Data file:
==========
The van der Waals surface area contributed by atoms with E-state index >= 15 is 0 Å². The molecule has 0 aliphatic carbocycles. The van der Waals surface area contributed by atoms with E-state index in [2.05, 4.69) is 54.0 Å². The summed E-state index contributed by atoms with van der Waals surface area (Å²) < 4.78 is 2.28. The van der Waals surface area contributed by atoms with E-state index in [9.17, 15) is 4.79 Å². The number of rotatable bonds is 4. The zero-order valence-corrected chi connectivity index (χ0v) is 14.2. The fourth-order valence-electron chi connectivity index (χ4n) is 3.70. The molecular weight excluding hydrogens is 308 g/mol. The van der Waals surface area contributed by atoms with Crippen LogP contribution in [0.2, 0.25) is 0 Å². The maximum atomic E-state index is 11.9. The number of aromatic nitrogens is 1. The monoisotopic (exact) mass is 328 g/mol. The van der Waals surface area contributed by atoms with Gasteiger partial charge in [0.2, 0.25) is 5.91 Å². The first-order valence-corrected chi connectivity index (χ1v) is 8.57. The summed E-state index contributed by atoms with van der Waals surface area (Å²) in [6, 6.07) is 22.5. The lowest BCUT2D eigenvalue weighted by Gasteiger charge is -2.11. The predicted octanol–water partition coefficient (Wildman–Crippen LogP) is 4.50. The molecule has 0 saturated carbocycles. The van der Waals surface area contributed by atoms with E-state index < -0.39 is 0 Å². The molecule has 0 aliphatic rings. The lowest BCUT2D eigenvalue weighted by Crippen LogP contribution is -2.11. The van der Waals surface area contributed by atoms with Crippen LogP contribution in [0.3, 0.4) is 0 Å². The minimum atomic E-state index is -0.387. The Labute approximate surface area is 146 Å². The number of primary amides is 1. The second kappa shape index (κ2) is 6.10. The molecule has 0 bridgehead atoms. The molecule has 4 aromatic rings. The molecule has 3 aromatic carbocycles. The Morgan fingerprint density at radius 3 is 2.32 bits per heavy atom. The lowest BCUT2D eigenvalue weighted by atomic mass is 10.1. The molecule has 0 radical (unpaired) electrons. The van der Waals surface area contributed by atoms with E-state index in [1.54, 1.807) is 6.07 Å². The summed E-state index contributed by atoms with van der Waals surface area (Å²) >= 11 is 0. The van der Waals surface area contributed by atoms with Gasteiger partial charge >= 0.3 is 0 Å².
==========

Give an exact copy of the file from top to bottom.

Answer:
The van der Waals surface area contributed by atoms with E-state index >= 15 is 0 Å². The molecule has 0 aliphatic carbocycles. The van der Waals surface area contributed by atoms with E-state index in [2.05, 4.69) is 54.0 Å². The summed E-state index contributed by atoms with van der Waals surface area (Å²) < 4.78 is 2.28. The van der Waals surface area contributed by atoms with E-state index in [9.17, 15) is 4.79 Å². The number of rotatable bonds is 4. The zero-order valence-corrected chi connectivity index (χ0v) is 14.2. The fourth-order valence-electron chi connectivity index (χ4n) is 3.70. The molecular weight excluding hydrogens is 308 g/mol. The van der Waals surface area contributed by atoms with Crippen LogP contribution in [0.2, 0.25) is 0 Å². The maximum atomic E-state index is 11.9. The number of aromatic nitrogens is 1. The monoisotopic (exact) mass is 328 g/mol. The van der Waals surface area contributed by atoms with Gasteiger partial charge in [0.2, 0.25) is 5.91 Å². The first-order valence-corrected chi connectivity index (χ1v) is 8.57. The summed E-state index contributed by atoms with van der Waals surface area (Å²) in [6, 6.07) is 22.5. The lowest BCUT2D eigenvalue weighted by Gasteiger charge is -2.11. The predicted octanol–water partition coefficient (Wildman–Crippen LogP) is 4.50. The molecule has 0 saturated carbocycles. The van der Waals surface area contributed by atoms with E-state index < -0.39 is 0 Å². The molecule has 0 aliphatic rings. The lowest BCUT2D eigenvalue weighted by Crippen LogP contribution is -2.11. The van der Waals surface area contributed by atoms with Crippen LogP contribution in [0.3, 0.4) is 0 Å². The minimum atomic E-state index is -0.387. The Labute approximate surface area is 146 Å². The number of primary amides is 1. The second kappa shape index (κ2) is 6.10. The molecule has 0 bridgehead atoms. The molecule has 4 aromatic rings. The molecule has 3 aromatic carbocycles. The Morgan fingerprint density at radius 3 is 2.32 bits per heavy atom. The lowest BCUT2D eigenvalue weighted by atomic mass is 10.1. The molecule has 0 radical (unpaired) electrons. The van der Waals surface area contributed by atoms with E-state index in [1.54, 1.807) is 6.07 Å². The summed E-state index contributed by atoms with van der Waals surface area (Å²) >= 11 is 0. The van der Waals surface area contributed by atoms with Gasteiger partial charge >= 0.3 is 0 Å².